More broadly, the removal and dismantling of the Pillar of Shame is seen as another sign of the deterioration of freedoms of speech and assembly in Hong Kong. The city’s longstanding annual commemoration of the Tiananmen Square killings in Victoria Park has been banned since 2020, ostensibly due to the pandemic but the heavy police presence to prevent any rallygoers is widely seen as political repression.
The unveiling of the Pillar of Shame was not without controversy in Taiwan, due to the fact that the Chinese name for the sculpture is along the lines of “Pillar of National Shame.” This raised questions as to Taiwan’s relation with China, in line with rising identity trends that lead many Taiwanese to not view themselves as Chinese. Similarly, in past years some Hong Kong localists had urged Hong Kongers not to commemorate the Tiananmen Square events, viewing the protests and subsequent crackdown as taking place in a foreign land.
Some of the speakers at the June 4th commemoration in Taiwan, particularly those with a background in post-Sunflower Movement activism, responded to such sentiments in their comments, which included criticisms from other pan-Green public figures such as DPP legislator Lin Ching-yi.
At the same time, the replica Pillar of Shame was defaced with black paint on the morning of June 12th by a 19-year-old man surnamed Lee. Lee denied having political motives and his reason for the vandalism remains unclear. Other signs of support for Hong Kong in Taiwan have also resulted in similar attacks. In October 2020, Aegis, a Taipei restaurant that sought to assist Hong Kongers in Taiwan, was invaded by four attackers who spread chicken feces throughout the kitchen. Eggs were thrown at a protest-themed exhibition in the Tainan Theological College and Seminary in December 2020, and in April 2020 Lam Wing-kee was splashed with red paint in a coffee shop.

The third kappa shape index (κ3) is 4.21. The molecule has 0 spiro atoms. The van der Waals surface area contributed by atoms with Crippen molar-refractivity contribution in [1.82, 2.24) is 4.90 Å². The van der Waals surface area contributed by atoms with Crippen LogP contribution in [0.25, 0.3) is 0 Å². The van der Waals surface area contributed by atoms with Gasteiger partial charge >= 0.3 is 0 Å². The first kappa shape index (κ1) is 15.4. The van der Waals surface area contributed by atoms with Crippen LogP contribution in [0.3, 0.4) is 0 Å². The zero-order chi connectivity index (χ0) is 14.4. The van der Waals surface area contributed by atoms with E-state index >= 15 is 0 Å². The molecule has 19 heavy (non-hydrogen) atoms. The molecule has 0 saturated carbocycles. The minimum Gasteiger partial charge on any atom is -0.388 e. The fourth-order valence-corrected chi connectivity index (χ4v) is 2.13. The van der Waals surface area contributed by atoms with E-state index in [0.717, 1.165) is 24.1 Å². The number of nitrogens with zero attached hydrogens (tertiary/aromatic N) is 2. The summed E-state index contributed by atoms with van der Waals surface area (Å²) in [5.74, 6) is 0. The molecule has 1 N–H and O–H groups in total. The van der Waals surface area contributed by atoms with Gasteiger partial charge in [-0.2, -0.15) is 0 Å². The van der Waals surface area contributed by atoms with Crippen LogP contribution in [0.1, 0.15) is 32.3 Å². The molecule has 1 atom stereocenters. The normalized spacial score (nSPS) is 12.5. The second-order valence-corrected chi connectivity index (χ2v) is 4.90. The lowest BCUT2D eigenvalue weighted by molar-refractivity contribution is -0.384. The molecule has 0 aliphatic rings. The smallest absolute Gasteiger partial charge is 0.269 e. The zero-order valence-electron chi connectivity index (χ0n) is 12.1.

At both the June 4th and June 12th events, speakers brought up issues facing Hong Kong refugees in Taiwan. In particular, speakers sought to draw attention to the fact that Hong Kongers still do not have any permanent road to residency in Taiwan. As such, Hong Kongers who face political threats at home may be unable to stay in Taiwan if they lose their work, education, or employment status. Speakers noted that some Hong Kongers have already departed Taiwan as a result, traveling to the U.K. or other third countries or even risking a return to Hong Kong.
A residency plan from the Mainland Affairs Council would have allowed Hong Kongers to obtain permanent residency and a Republic of China ID after five years on a work permit if they make twice the minimum wage in their fifth year of residency. But this plan was dropped in late April after backlash from Lin Ching-yi and other pan-Green legislators from the DPP and NPP. Lin and other critics of the plan claimed that the bill would have potentially allowed for Chinese infiltrators to enter Taiwan, posing as Hong Kongers, although her comments were criticized by Hong Kong advocates who pointed out the means that already exist for Hong Kongers to obtain permanent residency in Taiwan.
President Tsai Ing-wen frequently raised the Hong Kong protests in campaigning for 2020 presidential elections, while also promising to carry out measures to assist Hong Kongers. This was used as a way to criticize the KMT, as the historically pro-unification party in Taiwanese politics, in light of Hong Kong’s worsening political outlook. Yet as Hong Kong’s political freedoms have continued to see a downturn in the years since, it is possible that Taiwanese increasingly view Hong Kong as simply being another part of China, and that measures assisting Hong Kongers are now questioned because of the view that Hong Kongers are de facto Chinese nationals.